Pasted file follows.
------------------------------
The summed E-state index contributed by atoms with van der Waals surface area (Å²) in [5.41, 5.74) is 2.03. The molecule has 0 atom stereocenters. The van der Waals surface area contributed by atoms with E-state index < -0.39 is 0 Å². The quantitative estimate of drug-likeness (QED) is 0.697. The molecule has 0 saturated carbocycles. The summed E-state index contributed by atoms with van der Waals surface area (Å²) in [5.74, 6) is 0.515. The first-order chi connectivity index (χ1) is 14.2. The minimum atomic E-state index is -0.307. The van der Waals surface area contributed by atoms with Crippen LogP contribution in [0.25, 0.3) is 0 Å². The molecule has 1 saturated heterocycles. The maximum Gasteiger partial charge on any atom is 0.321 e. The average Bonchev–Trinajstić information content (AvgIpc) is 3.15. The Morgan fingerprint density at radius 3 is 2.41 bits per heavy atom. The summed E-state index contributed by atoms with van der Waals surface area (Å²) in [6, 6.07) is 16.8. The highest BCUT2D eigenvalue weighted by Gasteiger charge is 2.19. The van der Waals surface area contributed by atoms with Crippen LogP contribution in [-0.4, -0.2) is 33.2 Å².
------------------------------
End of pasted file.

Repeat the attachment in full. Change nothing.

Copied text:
The summed E-state index contributed by atoms with van der Waals surface area (Å²) in [5.41, 5.74) is 2.03. The molecule has 0 atom stereocenters. The van der Waals surface area contributed by atoms with E-state index < -0.39 is 0 Å². The quantitative estimate of drug-likeness (QED) is 0.697. The molecule has 0 saturated carbocycles. The summed E-state index contributed by atoms with van der Waals surface area (Å²) in [5.74, 6) is 0.515. The first-order chi connectivity index (χ1) is 14.2. The minimum atomic E-state index is -0.307. The van der Waals surface area contributed by atoms with Crippen LogP contribution in [0.25, 0.3) is 0 Å². The molecule has 1 saturated heterocycles. The maximum Gasteiger partial charge on any atom is 0.321 e. The average Bonchev–Trinajstić information content (AvgIpc) is 3.15. The Morgan fingerprint density at radius 3 is 2.41 bits per heavy atom. The summed E-state index contributed by atoms with van der Waals surface area (Å²) in [6, 6.07) is 16.8. The highest BCUT2D eigenvalue weighted by Gasteiger charge is 2.19. The van der Waals surface area contributed by atoms with Crippen LogP contribution in [-0.4, -0.2) is 33.2 Å².